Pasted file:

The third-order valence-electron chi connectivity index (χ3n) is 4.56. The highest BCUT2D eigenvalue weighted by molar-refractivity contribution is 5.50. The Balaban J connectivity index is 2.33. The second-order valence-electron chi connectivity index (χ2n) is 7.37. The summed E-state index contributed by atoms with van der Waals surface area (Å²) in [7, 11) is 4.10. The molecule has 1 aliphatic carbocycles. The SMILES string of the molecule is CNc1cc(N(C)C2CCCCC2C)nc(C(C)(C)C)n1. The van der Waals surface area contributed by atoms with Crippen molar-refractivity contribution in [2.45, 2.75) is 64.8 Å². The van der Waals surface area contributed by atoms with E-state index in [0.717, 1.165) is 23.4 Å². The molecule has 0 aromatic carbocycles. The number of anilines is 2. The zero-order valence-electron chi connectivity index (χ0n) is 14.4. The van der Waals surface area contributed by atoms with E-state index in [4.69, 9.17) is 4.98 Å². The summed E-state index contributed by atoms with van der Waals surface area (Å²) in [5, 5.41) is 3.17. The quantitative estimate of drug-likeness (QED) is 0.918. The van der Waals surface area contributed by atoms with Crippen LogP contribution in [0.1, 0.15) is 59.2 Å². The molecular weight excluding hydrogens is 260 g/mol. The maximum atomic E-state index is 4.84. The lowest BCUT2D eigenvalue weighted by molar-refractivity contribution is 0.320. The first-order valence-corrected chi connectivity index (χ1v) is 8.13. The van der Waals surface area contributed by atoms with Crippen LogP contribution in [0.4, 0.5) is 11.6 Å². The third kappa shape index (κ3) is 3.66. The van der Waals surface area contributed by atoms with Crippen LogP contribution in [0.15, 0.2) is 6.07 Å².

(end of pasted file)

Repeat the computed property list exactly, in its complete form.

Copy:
The third-order valence-electron chi connectivity index (χ3n) is 4.56. The highest BCUT2D eigenvalue weighted by molar-refractivity contribution is 5.50. The Balaban J connectivity index is 2.33. The second-order valence-electron chi connectivity index (χ2n) is 7.37. The summed E-state index contributed by atoms with van der Waals surface area (Å²) in [7, 11) is 4.10. The molecule has 1 aliphatic carbocycles. The SMILES string of the molecule is CNc1cc(N(C)C2CCCCC2C)nc(C(C)(C)C)n1. The van der Waals surface area contributed by atoms with Crippen molar-refractivity contribution in [2.45, 2.75) is 64.8 Å². The van der Waals surface area contributed by atoms with E-state index in [0.717, 1.165) is 23.4 Å². The molecule has 0 aromatic carbocycles. The number of anilines is 2. The zero-order valence-electron chi connectivity index (χ0n) is 14.4. The van der Waals surface area contributed by atoms with E-state index in [4.69, 9.17) is 4.98 Å². The summed E-state index contributed by atoms with van der Waals surface area (Å²) in [5, 5.41) is 3.17. The quantitative estimate of drug-likeness (QED) is 0.918. The van der Waals surface area contributed by atoms with Crippen LogP contribution in [0.1, 0.15) is 59.2 Å². The molecular weight excluding hydrogens is 260 g/mol. The maximum atomic E-state index is 4.84. The lowest BCUT2D eigenvalue weighted by molar-refractivity contribution is 0.320. The first-order valence-corrected chi connectivity index (χ1v) is 8.13. The van der Waals surface area contributed by atoms with Crippen LogP contribution in [0.4, 0.5) is 11.6 Å². The third kappa shape index (κ3) is 3.66. The van der Waals surface area contributed by atoms with Crippen LogP contribution in [0.15, 0.2) is 6.07 Å².